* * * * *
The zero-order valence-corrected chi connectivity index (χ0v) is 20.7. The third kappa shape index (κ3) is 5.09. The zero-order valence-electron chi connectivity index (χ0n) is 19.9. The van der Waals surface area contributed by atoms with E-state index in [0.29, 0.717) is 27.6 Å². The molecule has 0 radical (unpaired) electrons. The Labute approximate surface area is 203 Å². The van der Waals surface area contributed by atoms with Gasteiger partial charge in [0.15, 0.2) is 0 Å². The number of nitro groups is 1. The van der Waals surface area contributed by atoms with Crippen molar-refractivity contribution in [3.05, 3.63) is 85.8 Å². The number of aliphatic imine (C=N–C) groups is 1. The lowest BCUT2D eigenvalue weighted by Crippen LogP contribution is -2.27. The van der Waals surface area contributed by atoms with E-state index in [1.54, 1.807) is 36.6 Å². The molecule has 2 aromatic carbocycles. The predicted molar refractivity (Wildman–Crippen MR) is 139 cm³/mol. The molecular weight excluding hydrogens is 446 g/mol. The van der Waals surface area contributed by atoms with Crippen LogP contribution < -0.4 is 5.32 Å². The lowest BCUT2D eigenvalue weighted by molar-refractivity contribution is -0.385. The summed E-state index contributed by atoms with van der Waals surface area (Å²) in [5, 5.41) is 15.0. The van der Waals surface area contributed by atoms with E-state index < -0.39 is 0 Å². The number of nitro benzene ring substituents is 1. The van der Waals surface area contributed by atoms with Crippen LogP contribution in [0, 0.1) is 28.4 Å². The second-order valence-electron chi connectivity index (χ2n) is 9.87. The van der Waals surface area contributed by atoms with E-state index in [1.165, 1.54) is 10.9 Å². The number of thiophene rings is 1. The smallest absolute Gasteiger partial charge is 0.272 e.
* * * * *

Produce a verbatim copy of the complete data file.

The zero-order valence-corrected chi connectivity index (χ0v) is 20.7. The third kappa shape index (κ3) is 5.09. The zero-order valence-electron chi connectivity index (χ0n) is 19.9. The van der Waals surface area contributed by atoms with E-state index in [0.29, 0.717) is 27.6 Å². The molecule has 0 radical (unpaired) electrons. The Labute approximate surface area is 203 Å². The van der Waals surface area contributed by atoms with Gasteiger partial charge in [0.15, 0.2) is 0 Å². The number of nitro groups is 1. The van der Waals surface area contributed by atoms with Crippen molar-refractivity contribution in [3.05, 3.63) is 85.8 Å². The number of aliphatic imine (C=N–C) groups is 1. The lowest BCUT2D eigenvalue weighted by Crippen LogP contribution is -2.27. The van der Waals surface area contributed by atoms with E-state index in [1.54, 1.807) is 36.6 Å². The molecule has 2 aromatic carbocycles. The predicted molar refractivity (Wildman–Crippen MR) is 139 cm³/mol. The molecular weight excluding hydrogens is 446 g/mol. The van der Waals surface area contributed by atoms with Crippen LogP contribution < -0.4 is 5.32 Å². The lowest BCUT2D eigenvalue weighted by molar-refractivity contribution is -0.385. The summed E-state index contributed by atoms with van der Waals surface area (Å²) in [5, 5.41) is 15.0. The van der Waals surface area contributed by atoms with E-state index < -0.39 is 0 Å². The number of nitro benzene ring substituents is 1. The van der Waals surface area contributed by atoms with Crippen LogP contribution in [0, 0.1) is 28.4 Å². The second-order valence-electron chi connectivity index (χ2n) is 9.87. The van der Waals surface area contributed by atoms with E-state index in [1.165, 1.54) is 10.9 Å². The number of thiophene rings is 1. The smallest absolute Gasteiger partial charge is 0.272 e.